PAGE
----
Who should get care for ocular hypertension?

Long-term research investigates the causes of high ocular pressure, its risk factors, and available therapies.

Glaucoma is the most prevalent global cause of permanent blindness and is sometimes referred to as “the silent thief of sight.” High eye pressure harms the optic nerve, taking away first peripheral vision (what you see at the outside corners of your eyes), and then central vision (what you see when looking straight ahead). Usually, no symptoms are present until vision loss happens.

The only known way to stop or slow glaucoma is to lower excessive eye pressure. But is medical intervention necessary for everyone with elevated ocular pressure? Although it doesn’t yet have the full answer, significant long-term research offers some hints.

Is glaucoma a condition that affects all people with excessive eye pressure?

Three million Americans are thought to be affected by glaucoma, of whom half are unaware of their condition. When someone has high eye pressure, an ophthalmologist can do a thorough eye exam to establish if they already have glaucoma or are at risk for acquiring it in the future (ocular hypertension). Some individuals with high eye pressure may never develop glaucoma, according to findings from the long-running Ocular Hypertension Treatment Study (OHTS).

We continue to learn more about persons with high ocular pressure, their risk of getting glaucoma, and if they can take drugs to prevent glaucoma thanks to the multicenter, randomized clinical study known as OHTS, which was started in 1994.

A heterogeneous sample of 1,636 ocular hypertension patients from 22 sites throughout the US was enlisted by the researchers. Participants were randomized to begin early pressure-lowering eye drops (medication group) or careful observation to study glaucoma prevention (control group).

In the pharmaceutical group, 4.4% of patients had glaucoma at five years, versus 9.5% in the control group. This indicates that early usage of prescription eye drops helps persons with ocular hypertension postpone more than 50% of glaucoma occurrences.

It was determined whether commencing treatment later may still postpone glaucoma during subsequent stages of the research by giving the control group access to ocular pressure-lowering drugs; it did. By the age of 20, 42% of those using medication had acquired glaucoma, compared to 49% of those in the control group. The researchers were unable to assess the 20-year risk decrease between the initial beginning groups due to the trial no longer being randomized, though.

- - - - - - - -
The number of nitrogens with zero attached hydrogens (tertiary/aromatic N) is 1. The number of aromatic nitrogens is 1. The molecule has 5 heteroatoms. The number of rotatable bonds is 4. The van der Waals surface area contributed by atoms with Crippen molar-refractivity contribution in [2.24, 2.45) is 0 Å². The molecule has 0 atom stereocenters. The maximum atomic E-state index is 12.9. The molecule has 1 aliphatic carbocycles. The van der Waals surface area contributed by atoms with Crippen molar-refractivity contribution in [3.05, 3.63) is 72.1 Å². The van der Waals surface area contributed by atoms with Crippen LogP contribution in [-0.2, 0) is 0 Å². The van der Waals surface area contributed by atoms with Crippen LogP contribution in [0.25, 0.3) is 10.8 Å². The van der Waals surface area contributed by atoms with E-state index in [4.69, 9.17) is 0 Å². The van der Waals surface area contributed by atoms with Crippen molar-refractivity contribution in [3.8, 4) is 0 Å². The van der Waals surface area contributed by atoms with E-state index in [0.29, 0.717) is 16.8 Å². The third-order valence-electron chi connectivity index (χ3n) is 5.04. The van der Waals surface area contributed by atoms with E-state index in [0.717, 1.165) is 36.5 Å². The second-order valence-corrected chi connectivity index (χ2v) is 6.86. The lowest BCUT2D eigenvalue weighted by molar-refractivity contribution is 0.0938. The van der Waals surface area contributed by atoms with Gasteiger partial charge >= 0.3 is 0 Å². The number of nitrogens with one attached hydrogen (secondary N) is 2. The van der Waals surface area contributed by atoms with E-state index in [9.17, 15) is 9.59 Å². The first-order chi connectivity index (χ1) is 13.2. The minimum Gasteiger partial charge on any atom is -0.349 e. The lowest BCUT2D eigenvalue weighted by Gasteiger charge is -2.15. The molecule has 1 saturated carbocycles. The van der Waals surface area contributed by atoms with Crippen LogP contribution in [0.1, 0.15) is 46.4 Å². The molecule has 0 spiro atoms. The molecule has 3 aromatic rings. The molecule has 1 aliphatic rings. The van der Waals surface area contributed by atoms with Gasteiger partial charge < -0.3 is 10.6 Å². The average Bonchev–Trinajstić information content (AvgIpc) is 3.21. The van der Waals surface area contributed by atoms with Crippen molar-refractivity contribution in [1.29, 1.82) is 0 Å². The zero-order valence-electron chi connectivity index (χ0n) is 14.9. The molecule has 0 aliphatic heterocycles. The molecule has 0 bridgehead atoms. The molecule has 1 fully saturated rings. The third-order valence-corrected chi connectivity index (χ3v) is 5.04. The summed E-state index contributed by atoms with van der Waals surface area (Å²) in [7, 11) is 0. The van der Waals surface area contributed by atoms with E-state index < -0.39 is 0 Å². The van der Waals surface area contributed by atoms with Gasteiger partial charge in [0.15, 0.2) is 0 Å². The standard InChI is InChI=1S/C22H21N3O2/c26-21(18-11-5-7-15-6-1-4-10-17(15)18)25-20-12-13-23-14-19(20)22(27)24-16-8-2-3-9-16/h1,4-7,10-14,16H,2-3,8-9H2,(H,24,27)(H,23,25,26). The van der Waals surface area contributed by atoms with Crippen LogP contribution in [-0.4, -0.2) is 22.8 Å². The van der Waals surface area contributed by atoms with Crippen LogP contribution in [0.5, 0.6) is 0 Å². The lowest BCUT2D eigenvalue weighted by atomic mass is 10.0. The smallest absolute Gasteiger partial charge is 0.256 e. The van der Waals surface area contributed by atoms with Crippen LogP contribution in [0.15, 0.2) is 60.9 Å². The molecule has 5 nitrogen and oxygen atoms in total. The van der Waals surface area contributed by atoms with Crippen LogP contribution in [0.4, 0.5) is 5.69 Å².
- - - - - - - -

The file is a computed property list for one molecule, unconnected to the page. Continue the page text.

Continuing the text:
The study’s participants were who?

Considering that minorities have traditionally been underrepresented in clinical trials, a significant number of research participants (25%) were Black. The remaining participants were mainly of Caucasian ethnicity. 40 to 80 years of age were represented (the average was 55). All of the individuals’ eye tests, vision, and open-angle eye anatomy were normal, except for ocular hypertension. None of them already had glaucoma.

Has the timing of glaucoma treatment been altered as a result of this research?

According to the five-year statistics, Black persons appeared to have a greater rate of glaucoma than those of other races. When the researchers took into account crucial factors including age, corneal thickness, an indicator known as the size of the optic nerve cup, and the results of the initial peripheral vision test, the apparent difference vanished.

It became discovered that glaucoma risk depended on a mix of exam results rather than just ocular pressure and race. This knowledge aids medical professionals in assessing whether an individual with ocular hypertension has a low, medium, or high risk of developing glaucoma. Knowing this might aid individuals in deciding when to start utilizing prescription eye drops to either stop vision loss in its tracks or delay its progression.

What are the shortfalls of this extensive research?

Several restrictions apply to the study:

  • It is typical for trial participants to adhere to their medication and visit schedules better than non-participants, which may lead to real-world glaucoma rates that are greater than those observed in either research group.
  • The initial five years of the OHTS were randomized, but in subsequent phases, both groups were eligible to receive ocular pressure-lowering drugs.
  • With novel diagnostic procedures like ocular coherence tomography and recently identified risk factors like corneal hysteresis, glaucoma diagnosis has improved over time. This may strengthen the case for cautious waiting as a viable choice for those who, due to several circumstances, have a decreased chance of developing glaucoma.

The findings of the study do not, of course, apply to those who already have glaucoma or other eye problems or who have narrow-angle eyes.